White House: Kit Bond Owes WH, Law Enforcement an Apology

Feb 4, 2010 1:44pm

White House Press Secretary Robert Gibbs Thursday afternoon said that the ranking Republican on the Senate Intelligence Committee, Sen. Kit Bond, R-Mo., owes people in the White House and in law enforcement an apology for alleging in a recent letter that the administration — for political reasons — leaked information it shouldn't have shared about Umar Farouk Abdulmuttalab.

Bond, Gibbs said, "owes an apology to the professionals in the law enforcement community and those that work in this building…who work each and every day to keep the American people safe and would never ever, ever knowingly release or unknowingly release classified information that could endanger an operation or an interrogation."

Earlier today, Bond wrote to President Obama that on Monday afternoon, the leadership of the Senate Intelligence Committee as told by the Federal Bureau of Investigation that Abdulmutallab has been willing "to provide critical information" in recent days.

"FBI officials stressed the importance of not disclosing the fact of his cooperation in order to protect on-going and follow-on operations to neutralize additional threats to the American public," Bond wrote. "FBI Director Bob Mueller personally stressed to me that keeping the fact of his cooperation quiet was vital to preventing future attacks against the United States."

So, Bond said, he was chagrined to learn that Tuesday evening the White House arranged a briefing for reporters "to announce Abdulmutallab’s cooperation and to laud the events that led to his decision to cooperate with law enforcement personnel.  This information immediately hit the air waves globally and, no doubt, reached the ears of our enemies abroad."

Bond said the "release of this sensitive information has no doubt been helpful" to Abdulmutallab's "terrorist cohorts around the world." 

Gibbs said "no briefing is done here or anywhere in this administration where classified information is used in a place where it shouldn't be."

The White House spokesman said that news that Abdulmutallab was cooperating again — shared at a congressional hearing on Tuesday by director of National Intelligence Admiral Dennis Blair (ret.) and FBI director Mueller was "not something that was timed purposefully."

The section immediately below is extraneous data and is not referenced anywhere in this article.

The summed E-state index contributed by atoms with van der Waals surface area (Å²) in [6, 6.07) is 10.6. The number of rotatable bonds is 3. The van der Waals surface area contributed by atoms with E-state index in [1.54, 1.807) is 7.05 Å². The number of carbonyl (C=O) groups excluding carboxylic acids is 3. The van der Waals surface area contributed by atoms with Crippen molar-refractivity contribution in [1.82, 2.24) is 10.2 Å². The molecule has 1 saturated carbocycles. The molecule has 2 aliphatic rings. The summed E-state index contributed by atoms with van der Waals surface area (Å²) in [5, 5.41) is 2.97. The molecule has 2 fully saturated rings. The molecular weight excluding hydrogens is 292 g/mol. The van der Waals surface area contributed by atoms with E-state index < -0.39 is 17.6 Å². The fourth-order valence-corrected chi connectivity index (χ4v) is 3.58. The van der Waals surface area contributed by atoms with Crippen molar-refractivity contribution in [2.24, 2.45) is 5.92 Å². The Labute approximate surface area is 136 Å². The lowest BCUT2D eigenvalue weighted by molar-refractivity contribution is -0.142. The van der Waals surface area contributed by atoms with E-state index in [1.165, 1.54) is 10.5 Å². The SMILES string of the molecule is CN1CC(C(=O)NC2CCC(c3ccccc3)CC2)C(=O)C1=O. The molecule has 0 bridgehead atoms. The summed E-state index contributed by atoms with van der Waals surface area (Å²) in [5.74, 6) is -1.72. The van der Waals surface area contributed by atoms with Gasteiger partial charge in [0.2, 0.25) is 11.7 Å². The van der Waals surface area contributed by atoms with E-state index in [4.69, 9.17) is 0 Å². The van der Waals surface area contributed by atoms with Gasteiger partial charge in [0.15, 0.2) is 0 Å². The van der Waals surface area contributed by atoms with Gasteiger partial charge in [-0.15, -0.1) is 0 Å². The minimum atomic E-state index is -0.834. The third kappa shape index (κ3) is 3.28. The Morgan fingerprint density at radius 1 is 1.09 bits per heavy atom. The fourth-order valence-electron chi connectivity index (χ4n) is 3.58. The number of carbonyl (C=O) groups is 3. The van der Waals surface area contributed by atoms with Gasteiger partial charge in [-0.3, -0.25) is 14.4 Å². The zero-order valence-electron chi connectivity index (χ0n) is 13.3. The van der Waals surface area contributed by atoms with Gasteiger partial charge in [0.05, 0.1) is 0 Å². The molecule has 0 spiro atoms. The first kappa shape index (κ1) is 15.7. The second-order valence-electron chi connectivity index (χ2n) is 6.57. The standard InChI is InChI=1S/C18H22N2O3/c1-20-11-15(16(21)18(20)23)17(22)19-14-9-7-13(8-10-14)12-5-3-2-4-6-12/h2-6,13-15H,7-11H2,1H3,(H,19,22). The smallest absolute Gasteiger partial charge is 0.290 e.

But after the information was shared with the public, Gibbs said, "we felt it important to contextualize… what this testimony meant." He asserted that "any briefing that's done here in order to ensure that the information that's in the public is correct is done in conjunction with many agencies and done so, so that information that is classified and shouldn't be released isn't released, and in this case, obviously, it was not.

Gibbs also questioned why Bond would during a hearing on Tuesday say that Abdulmutallab "refused to cooperate after he was Mirandized" if he had been briefed on Monday that Abdulmutallab was cooperating again. 

"Why, if he was briefed on Monday, why on Tuesday, why does he say that the Abdulmutallab — the result of his refusal to cooperate after he was Mirandized?  Why does Senator Bond continue to knowingly not have information curb what he's saying?  Or is this a bunch of politics?"

(A Bond spokeswoman said that when the senator, "during the hearing, talked about the Christmas Day bomber not talking, he was referring to the five weeks he was silent after being Mirandized. As Bond has repeatedly pointed out, that's five weeks where terrorists got a free pass and a head start to cover their tracks.")*

In his letter, Bond also criticized the decision to read the suspect his Miranda rights, a sentiment echoed by other Republicans as well.

"Because we treated him in this fashion, we followed Miranda and advised him of his right to remain silent, losing five crucial weeks for obtaining imminent threat information," Bond wrote.

On Wednesday, Attorney General Eric Holder in a letter suggested Senate Republicans were playing politics with this issue, noting that similar practices in dealing with accused terrorists “were not criticized when employed by previous Administrations." Holder noted that in 2001 failed shoe-bomber Richard Reid was “advised of his right to remain silent and to consult with an attorney within five minutes of being removed from the aircraft (and was read or reminded of these rights a total of four times within 48 hours).”

– jpt

* This was added after posting.

You are using an outdated version of Internet Explorer. Please click here to upgrade your browser in order to comment.
blog comments powered by Disqus